After Boswell married his wife Gretchen and they bought a house in Vermont in 2019, the plan was to have her spend at least six weeks in Nice each year. During his stint in the WorldTour, Reijnen’s wife Jordan moved to Europe, and they had their first daughter there.

“Time apart can make the heart grow fonder, but too much time apart and the relationship can’t evolve,” Reijnen said. “I feel like Jordan and I were lucky and had a strong enough relationship that it was mostly easy going in this department, but there were certainly stressful moments. I think when you know you are stuck apart you can feel like your life is on hold a lot which is frustrating in your 20’s.”

“Racing at that level takes a tremendous amount of sacrifice not just for the athlete but from their family and friends,” Boswell said. “I guess I always understood that my World Tour career would end at some point so maybe that helped me get through those tough times.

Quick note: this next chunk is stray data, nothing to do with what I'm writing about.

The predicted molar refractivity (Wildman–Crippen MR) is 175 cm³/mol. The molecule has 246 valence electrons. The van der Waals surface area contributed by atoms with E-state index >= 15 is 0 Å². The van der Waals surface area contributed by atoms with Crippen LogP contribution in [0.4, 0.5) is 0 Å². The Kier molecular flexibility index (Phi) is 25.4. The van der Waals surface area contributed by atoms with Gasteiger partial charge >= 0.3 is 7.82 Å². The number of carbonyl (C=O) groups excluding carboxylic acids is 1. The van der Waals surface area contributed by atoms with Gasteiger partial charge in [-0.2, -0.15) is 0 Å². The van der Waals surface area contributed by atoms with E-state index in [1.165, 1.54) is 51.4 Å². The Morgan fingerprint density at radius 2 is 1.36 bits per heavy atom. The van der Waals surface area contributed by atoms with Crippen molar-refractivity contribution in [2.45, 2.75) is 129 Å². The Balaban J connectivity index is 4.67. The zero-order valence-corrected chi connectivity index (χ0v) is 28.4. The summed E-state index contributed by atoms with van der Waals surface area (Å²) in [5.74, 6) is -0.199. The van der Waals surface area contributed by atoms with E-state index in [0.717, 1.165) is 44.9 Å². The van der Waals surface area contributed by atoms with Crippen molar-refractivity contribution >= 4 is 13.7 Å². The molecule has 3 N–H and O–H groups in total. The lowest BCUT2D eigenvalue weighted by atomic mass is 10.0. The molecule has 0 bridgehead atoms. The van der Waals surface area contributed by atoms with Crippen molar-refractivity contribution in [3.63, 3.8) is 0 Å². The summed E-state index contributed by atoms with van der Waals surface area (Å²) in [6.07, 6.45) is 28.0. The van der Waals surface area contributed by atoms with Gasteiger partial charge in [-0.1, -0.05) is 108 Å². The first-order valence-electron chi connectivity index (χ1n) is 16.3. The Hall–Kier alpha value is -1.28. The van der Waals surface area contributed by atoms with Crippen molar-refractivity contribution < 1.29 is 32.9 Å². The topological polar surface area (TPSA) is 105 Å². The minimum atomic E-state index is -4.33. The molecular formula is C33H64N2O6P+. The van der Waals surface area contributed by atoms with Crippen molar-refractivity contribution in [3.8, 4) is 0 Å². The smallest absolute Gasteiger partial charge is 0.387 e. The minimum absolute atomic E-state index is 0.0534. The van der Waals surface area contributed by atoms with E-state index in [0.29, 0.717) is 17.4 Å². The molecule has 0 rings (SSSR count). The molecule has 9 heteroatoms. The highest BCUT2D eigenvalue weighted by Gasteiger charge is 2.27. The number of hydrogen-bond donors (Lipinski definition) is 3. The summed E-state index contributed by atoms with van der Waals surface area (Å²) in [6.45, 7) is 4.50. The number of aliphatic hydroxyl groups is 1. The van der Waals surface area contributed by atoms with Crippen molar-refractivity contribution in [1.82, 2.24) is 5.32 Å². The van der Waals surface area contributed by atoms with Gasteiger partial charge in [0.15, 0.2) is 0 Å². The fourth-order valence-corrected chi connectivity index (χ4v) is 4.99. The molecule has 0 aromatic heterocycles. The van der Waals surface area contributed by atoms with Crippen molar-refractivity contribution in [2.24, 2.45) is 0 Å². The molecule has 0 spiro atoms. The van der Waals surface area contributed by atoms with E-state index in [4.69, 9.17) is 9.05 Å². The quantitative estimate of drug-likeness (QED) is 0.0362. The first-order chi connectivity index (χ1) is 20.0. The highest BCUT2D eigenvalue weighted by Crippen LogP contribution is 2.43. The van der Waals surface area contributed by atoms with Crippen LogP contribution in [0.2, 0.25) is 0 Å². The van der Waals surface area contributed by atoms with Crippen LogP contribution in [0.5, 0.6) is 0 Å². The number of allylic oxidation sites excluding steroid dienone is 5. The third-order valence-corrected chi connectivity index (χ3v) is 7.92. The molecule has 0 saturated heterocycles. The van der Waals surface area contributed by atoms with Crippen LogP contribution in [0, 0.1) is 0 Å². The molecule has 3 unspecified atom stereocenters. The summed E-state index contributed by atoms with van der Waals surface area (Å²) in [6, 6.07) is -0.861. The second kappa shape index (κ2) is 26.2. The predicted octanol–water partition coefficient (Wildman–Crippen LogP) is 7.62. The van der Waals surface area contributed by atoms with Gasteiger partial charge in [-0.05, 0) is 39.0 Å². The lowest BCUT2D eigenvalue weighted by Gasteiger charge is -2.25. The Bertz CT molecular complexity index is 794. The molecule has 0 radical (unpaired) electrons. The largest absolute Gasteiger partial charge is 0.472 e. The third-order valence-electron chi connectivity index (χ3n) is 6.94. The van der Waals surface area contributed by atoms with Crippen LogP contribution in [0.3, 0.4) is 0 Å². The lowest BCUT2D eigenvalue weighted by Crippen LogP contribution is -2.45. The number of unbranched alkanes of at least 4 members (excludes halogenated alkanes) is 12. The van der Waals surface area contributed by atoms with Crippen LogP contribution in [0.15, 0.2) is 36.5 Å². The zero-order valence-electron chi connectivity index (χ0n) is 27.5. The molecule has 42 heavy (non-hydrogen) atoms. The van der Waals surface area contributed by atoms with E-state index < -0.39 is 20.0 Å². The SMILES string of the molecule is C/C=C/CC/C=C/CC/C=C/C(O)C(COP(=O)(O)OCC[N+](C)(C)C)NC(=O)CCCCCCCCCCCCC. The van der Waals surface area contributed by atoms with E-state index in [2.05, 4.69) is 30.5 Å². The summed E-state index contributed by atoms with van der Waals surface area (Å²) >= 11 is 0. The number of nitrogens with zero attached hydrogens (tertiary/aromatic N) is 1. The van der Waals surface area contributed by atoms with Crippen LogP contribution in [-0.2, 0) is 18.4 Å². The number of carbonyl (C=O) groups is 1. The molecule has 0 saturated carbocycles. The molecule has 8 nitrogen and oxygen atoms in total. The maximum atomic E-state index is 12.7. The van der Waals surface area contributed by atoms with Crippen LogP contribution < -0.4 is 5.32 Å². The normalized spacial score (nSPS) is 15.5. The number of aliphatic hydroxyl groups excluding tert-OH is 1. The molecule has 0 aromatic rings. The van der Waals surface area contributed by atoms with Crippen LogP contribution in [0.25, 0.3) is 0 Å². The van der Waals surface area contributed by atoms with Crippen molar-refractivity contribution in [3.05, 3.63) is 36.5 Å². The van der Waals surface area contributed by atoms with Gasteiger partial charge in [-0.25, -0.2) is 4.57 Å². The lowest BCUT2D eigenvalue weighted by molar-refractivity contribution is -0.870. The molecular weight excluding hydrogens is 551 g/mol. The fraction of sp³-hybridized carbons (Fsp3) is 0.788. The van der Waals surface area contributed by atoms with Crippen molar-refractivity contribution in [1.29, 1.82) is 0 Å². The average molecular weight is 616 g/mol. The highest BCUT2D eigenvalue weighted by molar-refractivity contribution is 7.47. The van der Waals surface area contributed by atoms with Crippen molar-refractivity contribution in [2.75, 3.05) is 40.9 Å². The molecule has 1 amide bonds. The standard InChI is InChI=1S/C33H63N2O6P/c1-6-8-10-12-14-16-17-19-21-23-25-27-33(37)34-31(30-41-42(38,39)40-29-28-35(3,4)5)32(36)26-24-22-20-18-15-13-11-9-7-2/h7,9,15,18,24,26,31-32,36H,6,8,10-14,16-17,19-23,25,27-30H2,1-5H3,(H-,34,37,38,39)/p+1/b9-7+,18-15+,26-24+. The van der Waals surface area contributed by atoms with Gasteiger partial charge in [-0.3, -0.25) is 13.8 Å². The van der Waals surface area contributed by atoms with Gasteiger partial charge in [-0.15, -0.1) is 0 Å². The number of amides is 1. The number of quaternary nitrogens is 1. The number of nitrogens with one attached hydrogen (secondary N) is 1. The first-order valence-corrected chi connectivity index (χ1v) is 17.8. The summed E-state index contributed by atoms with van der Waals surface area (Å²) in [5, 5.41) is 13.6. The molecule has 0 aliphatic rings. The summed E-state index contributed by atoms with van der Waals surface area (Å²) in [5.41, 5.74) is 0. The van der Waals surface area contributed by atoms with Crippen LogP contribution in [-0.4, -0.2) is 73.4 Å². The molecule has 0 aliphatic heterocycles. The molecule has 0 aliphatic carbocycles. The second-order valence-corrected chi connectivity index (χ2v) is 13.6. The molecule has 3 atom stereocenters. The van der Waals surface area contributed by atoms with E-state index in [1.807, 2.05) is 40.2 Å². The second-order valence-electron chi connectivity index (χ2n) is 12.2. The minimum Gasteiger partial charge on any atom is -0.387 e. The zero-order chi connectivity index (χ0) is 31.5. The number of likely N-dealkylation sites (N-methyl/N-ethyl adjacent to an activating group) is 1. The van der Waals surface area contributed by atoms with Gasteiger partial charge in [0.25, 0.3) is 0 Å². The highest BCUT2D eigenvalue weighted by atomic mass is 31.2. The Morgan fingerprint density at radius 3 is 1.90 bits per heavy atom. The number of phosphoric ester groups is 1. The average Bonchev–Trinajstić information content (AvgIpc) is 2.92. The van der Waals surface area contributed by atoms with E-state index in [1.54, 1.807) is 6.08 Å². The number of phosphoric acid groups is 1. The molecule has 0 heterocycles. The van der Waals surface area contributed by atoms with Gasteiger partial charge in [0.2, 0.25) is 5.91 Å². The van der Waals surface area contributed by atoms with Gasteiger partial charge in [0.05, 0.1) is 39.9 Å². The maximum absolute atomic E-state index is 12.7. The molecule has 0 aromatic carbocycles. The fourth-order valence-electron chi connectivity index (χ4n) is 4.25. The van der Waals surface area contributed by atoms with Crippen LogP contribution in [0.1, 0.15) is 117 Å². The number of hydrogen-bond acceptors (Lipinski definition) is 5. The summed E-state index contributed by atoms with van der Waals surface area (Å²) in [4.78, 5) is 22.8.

“Given what I know now, I don’t know how we did that, though. I guess I was just so darn focused on my racing that I made it work.”

Gravel and (racing) and kids

Now that everyone is home, with at least one child and a wife working full time, what does life look like for these retired pros?

First, let’s define retired. For Boswell, it’s working full time as an athlete liaison at Wahoo, serving as a volunteer firefighter, and being a dad to Ingrid, 18 mos.

Reijnen still has a fairly full race calendar, some “15 events” this year (including the Life Time Grand Prix), is involved in the sailing scene on Bainbridge Island, and the primary caregiver for EmmyLou, 6, and Margot, 2, while Jordan works full time.

Howes and Stetina, pulling WT/Leadville double duty (Photo: Jared Gruber)

Stetina, “tends to say ‘yes’ to too many events,” and is also racing the Life Time Grand Prix. He’s a full time privateer, which means training and racing but also coordinating film projects and sponsor obligations. He’s the newest dad of the bunch, to Layla and Emery, twins born 10 months ago.